Foggy Notion

It’s a rainy, overcast day in Los Angeles. While there may or may not be actual fog, it feels foggy. On days like this, especially when they crop up unexpectedly in July, I always think of the fictional town of Antonio Bay from John Carpenter‘s classic 1980 film The Fog.

Antonio Bay was supposed to be located in Northern California, although the film was shot mainly in Altadena (near Los Angeles). Carpenter did a great job creating mood, and showing how the arrival of the fog itself physically changed the town. This sunny Californian location suddenly seemed like a chilly New England fishing village.

I’m always on the lookout for other horror films that drip with atmosphere, especially if it’s of the rainy, foggy variety. There are a lot of classic films that open with fantastic shots of old castles in the rain, but it’s harder to find movies that sustain that atmosphere for the entire film. I guess it would be impractical or impossible to have it rain throughout the entire shoot. Still, I know that such films exist, somewhere.

Perhaps you, the reader, have a favorite rainy day Gothic* horror you’d like to share?

I’d like to open this blog up to some interaction. I’ll list a few movies or scenes that capture the “vibe” I’m going for, and if anyone can chime in with further suggestions, that would be great. Feel free to de-lurk, un-stalk, or just plain show up for the first time. Even though this is a relatively tiny and obscure blog, I have been getting some traffic lately, so I know I’m not just howling into the void anymore. Let’s see if we can get at least five different people to add a film to this list.

Here’s mine:

1. The Fog (1980)
The undisputed champion of thick, wet atmosphere. Not even recent outings like The Mist come close (although I did like that one).

2. The Legend of Hell House (1973)
This film has one of the best opening scenes of all time, in my opinion. The arrival of the characters to the famously haunted house is brilliantly filmed, and features an old castle, a black cat, tons of fog, and Roddy McDowall! Sadly, it’s mostly downhill from there.

3. Suspiria (1977)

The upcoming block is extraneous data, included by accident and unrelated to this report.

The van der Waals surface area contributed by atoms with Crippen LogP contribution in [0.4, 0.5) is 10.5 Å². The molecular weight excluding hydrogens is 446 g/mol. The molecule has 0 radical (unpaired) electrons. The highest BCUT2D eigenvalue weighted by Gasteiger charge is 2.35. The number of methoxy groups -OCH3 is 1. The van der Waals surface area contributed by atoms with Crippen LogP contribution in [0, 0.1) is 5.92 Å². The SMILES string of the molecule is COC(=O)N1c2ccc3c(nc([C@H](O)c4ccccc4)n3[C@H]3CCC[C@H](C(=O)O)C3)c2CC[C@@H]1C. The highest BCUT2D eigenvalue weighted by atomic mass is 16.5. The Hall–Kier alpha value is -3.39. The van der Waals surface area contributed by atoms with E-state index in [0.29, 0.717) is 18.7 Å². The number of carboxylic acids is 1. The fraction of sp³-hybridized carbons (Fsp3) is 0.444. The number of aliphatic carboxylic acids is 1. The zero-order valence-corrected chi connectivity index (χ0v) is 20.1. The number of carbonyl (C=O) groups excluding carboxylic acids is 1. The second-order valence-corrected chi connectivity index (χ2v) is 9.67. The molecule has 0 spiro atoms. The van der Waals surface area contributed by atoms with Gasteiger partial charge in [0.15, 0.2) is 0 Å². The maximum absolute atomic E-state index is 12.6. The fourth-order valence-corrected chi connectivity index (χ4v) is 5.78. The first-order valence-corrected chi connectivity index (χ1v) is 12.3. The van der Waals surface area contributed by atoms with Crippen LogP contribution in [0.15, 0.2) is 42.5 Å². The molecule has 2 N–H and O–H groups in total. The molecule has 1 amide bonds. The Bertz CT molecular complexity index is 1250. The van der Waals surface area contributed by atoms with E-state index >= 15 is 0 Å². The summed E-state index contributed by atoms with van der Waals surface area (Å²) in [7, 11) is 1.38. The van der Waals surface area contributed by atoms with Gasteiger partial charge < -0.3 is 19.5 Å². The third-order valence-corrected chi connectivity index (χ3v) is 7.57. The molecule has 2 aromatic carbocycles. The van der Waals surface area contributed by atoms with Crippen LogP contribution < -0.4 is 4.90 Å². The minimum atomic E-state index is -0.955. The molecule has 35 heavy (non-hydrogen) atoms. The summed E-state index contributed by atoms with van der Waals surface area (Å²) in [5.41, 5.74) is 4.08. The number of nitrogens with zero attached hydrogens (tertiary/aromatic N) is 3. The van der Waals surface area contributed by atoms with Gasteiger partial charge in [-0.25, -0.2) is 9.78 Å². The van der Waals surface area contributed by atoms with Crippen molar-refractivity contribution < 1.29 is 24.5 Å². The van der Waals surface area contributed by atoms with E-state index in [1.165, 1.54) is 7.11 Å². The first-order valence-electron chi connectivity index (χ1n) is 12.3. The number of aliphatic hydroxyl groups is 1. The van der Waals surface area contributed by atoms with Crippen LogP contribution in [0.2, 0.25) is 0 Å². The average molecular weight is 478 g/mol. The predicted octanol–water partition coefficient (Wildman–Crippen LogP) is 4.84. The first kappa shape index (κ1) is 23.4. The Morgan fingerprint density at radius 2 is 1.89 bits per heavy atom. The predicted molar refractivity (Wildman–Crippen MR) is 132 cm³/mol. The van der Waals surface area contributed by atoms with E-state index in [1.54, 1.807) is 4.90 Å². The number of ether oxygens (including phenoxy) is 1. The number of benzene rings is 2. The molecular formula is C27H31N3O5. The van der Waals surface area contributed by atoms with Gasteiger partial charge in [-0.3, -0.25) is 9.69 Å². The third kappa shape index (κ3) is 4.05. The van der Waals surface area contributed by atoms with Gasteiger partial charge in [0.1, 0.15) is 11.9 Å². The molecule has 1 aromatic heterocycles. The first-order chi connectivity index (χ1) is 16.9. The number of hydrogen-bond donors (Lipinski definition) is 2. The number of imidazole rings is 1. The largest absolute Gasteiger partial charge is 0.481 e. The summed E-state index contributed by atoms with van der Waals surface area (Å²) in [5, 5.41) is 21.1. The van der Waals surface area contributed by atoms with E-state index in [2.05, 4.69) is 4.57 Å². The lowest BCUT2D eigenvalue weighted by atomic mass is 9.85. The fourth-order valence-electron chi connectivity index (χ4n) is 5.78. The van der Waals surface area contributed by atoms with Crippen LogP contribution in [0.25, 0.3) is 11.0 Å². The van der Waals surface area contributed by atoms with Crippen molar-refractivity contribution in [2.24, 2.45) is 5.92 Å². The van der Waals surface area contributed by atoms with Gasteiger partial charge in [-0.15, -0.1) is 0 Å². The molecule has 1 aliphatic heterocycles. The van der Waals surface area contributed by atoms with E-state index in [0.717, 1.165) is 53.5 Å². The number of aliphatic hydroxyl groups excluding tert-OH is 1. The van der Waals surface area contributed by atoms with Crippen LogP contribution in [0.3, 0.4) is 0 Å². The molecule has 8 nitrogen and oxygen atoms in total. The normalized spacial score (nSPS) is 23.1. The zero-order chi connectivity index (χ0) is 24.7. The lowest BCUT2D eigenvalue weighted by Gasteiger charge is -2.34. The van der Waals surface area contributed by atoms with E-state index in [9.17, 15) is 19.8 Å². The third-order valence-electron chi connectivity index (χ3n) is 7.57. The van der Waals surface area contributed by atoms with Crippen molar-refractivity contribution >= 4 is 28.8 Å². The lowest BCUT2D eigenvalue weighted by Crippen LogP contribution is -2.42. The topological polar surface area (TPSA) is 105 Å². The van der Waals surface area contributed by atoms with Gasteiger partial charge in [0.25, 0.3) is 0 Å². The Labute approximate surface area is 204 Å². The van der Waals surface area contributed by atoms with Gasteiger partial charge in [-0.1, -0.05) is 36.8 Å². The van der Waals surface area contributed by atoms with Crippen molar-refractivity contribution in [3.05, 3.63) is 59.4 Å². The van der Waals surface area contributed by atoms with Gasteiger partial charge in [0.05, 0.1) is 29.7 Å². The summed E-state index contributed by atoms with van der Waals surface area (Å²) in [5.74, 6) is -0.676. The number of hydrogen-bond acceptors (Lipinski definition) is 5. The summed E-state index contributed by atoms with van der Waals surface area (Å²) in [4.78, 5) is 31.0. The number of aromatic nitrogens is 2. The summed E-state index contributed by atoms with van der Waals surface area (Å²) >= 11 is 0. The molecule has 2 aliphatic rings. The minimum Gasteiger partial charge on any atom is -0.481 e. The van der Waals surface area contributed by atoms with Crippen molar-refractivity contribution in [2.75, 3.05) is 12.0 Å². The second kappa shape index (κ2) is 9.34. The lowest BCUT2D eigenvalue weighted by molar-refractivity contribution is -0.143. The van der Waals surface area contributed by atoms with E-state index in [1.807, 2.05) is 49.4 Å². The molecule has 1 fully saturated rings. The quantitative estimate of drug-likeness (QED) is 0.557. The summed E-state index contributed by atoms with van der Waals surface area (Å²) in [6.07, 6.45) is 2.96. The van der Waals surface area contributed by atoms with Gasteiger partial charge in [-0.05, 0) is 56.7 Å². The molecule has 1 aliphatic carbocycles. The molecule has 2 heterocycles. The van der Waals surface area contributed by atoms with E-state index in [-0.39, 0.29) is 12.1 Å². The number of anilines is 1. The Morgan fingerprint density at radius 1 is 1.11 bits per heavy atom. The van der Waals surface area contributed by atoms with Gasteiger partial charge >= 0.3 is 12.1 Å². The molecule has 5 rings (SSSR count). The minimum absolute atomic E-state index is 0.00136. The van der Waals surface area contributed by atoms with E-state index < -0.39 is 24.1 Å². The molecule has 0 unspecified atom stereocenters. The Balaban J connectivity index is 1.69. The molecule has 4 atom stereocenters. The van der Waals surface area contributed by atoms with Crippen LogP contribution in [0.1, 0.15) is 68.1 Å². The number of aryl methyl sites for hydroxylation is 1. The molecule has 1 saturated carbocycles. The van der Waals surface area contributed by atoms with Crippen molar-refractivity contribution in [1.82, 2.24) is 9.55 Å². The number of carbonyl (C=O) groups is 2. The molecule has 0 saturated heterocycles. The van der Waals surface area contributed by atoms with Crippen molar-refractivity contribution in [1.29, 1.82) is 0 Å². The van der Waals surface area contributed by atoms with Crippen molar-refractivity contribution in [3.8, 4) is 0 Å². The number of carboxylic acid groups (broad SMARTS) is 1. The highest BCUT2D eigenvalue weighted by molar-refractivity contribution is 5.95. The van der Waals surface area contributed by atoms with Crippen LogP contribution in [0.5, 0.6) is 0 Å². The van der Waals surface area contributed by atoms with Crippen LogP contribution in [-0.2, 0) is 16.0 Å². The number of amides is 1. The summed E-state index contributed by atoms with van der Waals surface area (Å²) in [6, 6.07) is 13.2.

Another classic intro, as Jessica Harper travels to the Black Forest Academy for Girls (or whatever it’s called) amid torrents of pouring rain. This might be Dario Argento‘s best moment as a visual stylist, as neon lights refract through the sheets of rain and paint the screen in a glorious mockery of Christmas lights. Things go all barbed wire and maggots once she arrives, and I’ve personally always felt that the rest of the movie was a let down. Still, one of the best atmospheric openers to any horror film.

4. An American Werewolf in London (1981)
This is a film that I love from start to finish. But the opening scene on the Moors is almost like a perfect film in and of itself. The scene of David and Jack walking through the rain and fog as unearthly howls get louder and louder around them is both frightening and hilarious. Things get a bit more straightforward once David returns to London, but the opening scene (filmed in Wales) remains an effective example of Gothic horror atmosphere.

OK, there’s four. Let’s hear some more from the peanut gallery. They can be individual scenes or whole movies. I’m also willing to check out films that stray from my “comfort zone” of 1972 to 1982 (although that was the golden age of horror in my completely subjective opinion).

*Strictly speaking, The Fog may not qualify as Gothic in the traditional literary sense. Someone might need to invent a better word for this type of film. Perhaps “fogthic”?


2 Responses to “Foggy Notion”

  1. There’s nothing really rainy day about it, but I love to watch The Dorm that Dripped Blood on the wetter days of the years. I guess because the first time I saw it, it was pouring outside. It’s a creepy movie, but one I’m not sure I can recommend. It’s mostly for slasher die-hards, it’s got a great downbeat ending…

    • roarvis Says:

      I haven’t seen that one yet. Is it the same movie as Pranks?

      I heard somewhere that they’re making a new DVD with a restored print, so I’ll check it out then.

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